Track topics on Twitter Track topics that are important to you
Mycobacterium chelonae lung infection is rare and has long been recognized as an enigmatic infection resistant to medical therapy. Recently, we encountered a patient who underwent pulmonary resection for Mycobacterium chelonae infection. A 46-year-old man with no medical history was found to have an abnormal shadow in the left upper lung field on chest X-ray. Computed tomography showed a nodular shadow in the left upper lobe and disseminated shadows around it. Mycobacterium chelonae was detected from cultures of the sputum, bronchial washings, bronchoscopic biopsy specimens, and gastric fluid, and pulmonary infection with Mycobacterium chelonae was diagnosed. The shadow did not decrease in size despite antibiotic treatment. Since the lesion was confined to the left upper segment, we judged that a complete resection was possible, and performed left upper division segmentectomy. After surgery, no new foci of infection were observed in the lung. No effective therapy for Mycobacterium chelonae lung infection has been established to date, and reported cases of pulmonary resection for the treatment of Mycobacterium chelonae infection are extremely rare. However, surgery should be considered in patients in whom complete resection is deemed possible.
Department of General Thoracic Surgery, National Hospital Organization Tokyo Medical Center, Tokyo, Japan.
This article was published in the following journal.
Mycobacterium chelonae is a nontuberculous mycobacterium, classified as a Runyon type IV mycobacterium. In relation to humans, it is most commonly associated with tissue trauma or pulmonary infections...
Nontuberculous mycobacteria (NTM) cause significant pulmonary infections in humans. Researchers have reported an association between interferon-gamma receptor-1 (IFN-γR1 or IFNGR1) deficiency and sus...
We present an interesting case of cutaneousMycobacterium chelonae in a 95-year-old woman.The lesion in question was localized to her rightarm; subsequent biopsy and culture studies wereconsistent with...
Mycobacterium fortuitum (M.fortuitum) is one of the rapidly growing nontuberculous mycobacterium (NTM) that is widespread in the environment. M.fortuitum can cause different types of disease including...
OBJECTIVES: I. Determine the bacteriological activity of amithiozone against Mycobacterium avium complex (MAC) pulmonary disease. II. Define the ability of amithiozone to improve clinic...
To determine whether clarithromycin is safe and effective in preventing disseminated Mycobacterium avium Complex in HIV-infected patients with CD4 counts
A Randomized, Double-Blind, Comparative Study of Azithromycin Versus Clarithromycin in Combination With Ethambutol for the Treatment of Disseminated Mycobacterium Avium Complex (MAC) Infection in AIDs Patients
To evaluate the efficacy and safety of two different doses of azithromycin in combination with ethambutol for the treatment of patients with Mycobacterium avium complex (MAC) infection, an...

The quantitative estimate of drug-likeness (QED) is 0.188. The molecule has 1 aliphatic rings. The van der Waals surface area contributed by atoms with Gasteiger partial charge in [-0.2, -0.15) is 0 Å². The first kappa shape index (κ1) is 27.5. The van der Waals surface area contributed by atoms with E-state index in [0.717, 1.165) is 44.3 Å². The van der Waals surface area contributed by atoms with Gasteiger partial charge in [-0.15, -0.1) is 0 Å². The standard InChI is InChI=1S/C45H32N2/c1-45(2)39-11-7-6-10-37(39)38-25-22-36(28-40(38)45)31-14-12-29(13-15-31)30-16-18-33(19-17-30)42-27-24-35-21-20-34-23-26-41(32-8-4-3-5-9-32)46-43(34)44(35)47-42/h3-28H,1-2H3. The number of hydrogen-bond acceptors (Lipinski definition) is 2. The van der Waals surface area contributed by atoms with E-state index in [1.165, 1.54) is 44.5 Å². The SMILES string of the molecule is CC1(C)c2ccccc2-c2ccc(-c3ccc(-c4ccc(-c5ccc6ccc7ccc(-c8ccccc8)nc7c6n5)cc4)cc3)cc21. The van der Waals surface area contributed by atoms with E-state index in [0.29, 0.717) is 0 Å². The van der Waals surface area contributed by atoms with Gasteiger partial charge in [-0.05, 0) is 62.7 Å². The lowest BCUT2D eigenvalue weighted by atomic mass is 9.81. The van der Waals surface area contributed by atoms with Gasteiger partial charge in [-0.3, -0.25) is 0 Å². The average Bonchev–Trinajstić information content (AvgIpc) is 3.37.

This study will examine the effectiveness of clofazimine in the prophylaxis of Mycobacterium avium complex infection in HIV infected individuals who are at risk to develop this untreatable...
To demonstrate, in patients with tubercular or nontubercular mycobacterium infections with or without HIV infection, the safety of thalidomide use as judged by symptoms, physical exam, and...
A nontuberculous infection when occurring in humans. It is characterized by pulmonary disease, lymphadenitis in children, and systemic disease in AIDS patients. Mycobacterium avium-intracellulare infection of birds and swine results in tuberculosis.
So-called atypical species of the genus MYCOBACTERIUM that do not cause tuberculosis. They are also called tuberculoid bacilli, i.e.: M. buruli, M. chelonae, M. duvalii, M. flavescens, M. fortuitum, M. gilvum, M. gordonae, M. intracellulare (see MYCOBACTERIUM AVIUM COMPLEX;), M. kansasii, M. marinum, M. obuense, M. scrofulaceum, M. szulgai, M. terrae, M. ulcerans, M. xenopi.
So-called atypical species of the genus MYCOBACTERIUM. They are also called tuberculoid bacilli, i.e.: M. buruli, M. chelonae, M. duvalii, M. flavescens, M. fortuitum, M. gilvum, M. gordonae, M. intracellulare (see MYCOBACTERIUM AVIUM COMPLEX;), M. kansasii, M. marinum, M. obuense, M. scrofulaceum, M. szulgai, M. terrae, M. ulcerans, M. xenopi.
Infections with so called atypical mycobacteria (tuberculoid bacilli): M. kansasii, M. marinum, M. scrofulaceum, M. flavescens, M. gordonae, M. obuense, M. gilvum, M. duvali, M. szulgai, M. intracellulare (see MYCOBACTERIUM AVIUM COMPLEX;), M. xenopi (littorale), M. ulcerans, M. buruli, M. terrae, M. fortuitum (minetti, giae), M. chelonae.
Pulmonary or extrapulmonary infection caused by MYCOBACTERIUM TUBERCULOSIS or nontuberculous mycobacteria in a patient with silicosis.
Pulmonary relating to or associated with the lungs eg Asthma, chronic bronchitis, emphysema, COPD, Cystic Fibrosis, Influenza, Lung Cancer, Pneumonia, Pulmonary Arterial Hypertension, Sleep Disorders etc Follow and track Lung Cancer News ...
Antiretroviral Therapy Clostridium Difficile Ebola HIV & AIDS Infectious Diseases Influenza Malaria Measles Sepsis Swine Flu Tropical Medicine Tuberculosis Infectious diseases are caused by pathogenic...